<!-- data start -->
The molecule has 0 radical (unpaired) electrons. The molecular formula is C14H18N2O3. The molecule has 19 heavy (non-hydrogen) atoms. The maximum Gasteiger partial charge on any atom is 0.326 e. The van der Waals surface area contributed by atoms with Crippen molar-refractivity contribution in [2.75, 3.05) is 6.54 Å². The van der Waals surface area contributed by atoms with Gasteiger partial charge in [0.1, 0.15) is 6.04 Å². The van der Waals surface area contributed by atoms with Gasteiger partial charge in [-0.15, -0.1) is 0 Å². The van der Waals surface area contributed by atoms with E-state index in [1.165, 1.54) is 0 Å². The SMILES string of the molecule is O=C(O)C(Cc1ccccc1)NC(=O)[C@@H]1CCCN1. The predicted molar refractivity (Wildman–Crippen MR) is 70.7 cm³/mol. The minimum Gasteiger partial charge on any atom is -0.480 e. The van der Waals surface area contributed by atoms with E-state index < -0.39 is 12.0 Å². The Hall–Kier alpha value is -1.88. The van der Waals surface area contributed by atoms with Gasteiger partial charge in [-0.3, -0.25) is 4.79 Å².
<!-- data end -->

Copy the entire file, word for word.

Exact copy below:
The molecule has 0 radical (unpaired) electrons. The molecular formula is C14H18N2O3. The molecule has 19 heavy (non-hydrogen) atoms. The maximum Gasteiger partial charge on any atom is 0.326 e. The van der Waals surface area contributed by atoms with Crippen molar-refractivity contribution in [2.75, 3.05) is 6.54 Å². The van der Waals surface area contributed by atoms with Gasteiger partial charge in [0.1, 0.15) is 6.04 Å². The van der Waals surface area contributed by atoms with Gasteiger partial charge in [-0.15, -0.1) is 0 Å². The van der Waals surface area contributed by atoms with E-state index in [1.165, 1.54) is 0 Å². The SMILES string of the molecule is O=C(O)C(Cc1ccccc1)NC(=O)[C@@H]1CCCN1. The predicted molar refractivity (Wildman–Crippen MR) is 70.7 cm³/mol. The minimum Gasteiger partial charge on any atom is -0.480 e. The van der Waals surface area contributed by atoms with E-state index < -0.39 is 12.0 Å². The Hall–Kier alpha value is -1.88. The van der Waals surface area contributed by atoms with Gasteiger partial charge in [-0.3, -0.25) is 4.79 Å².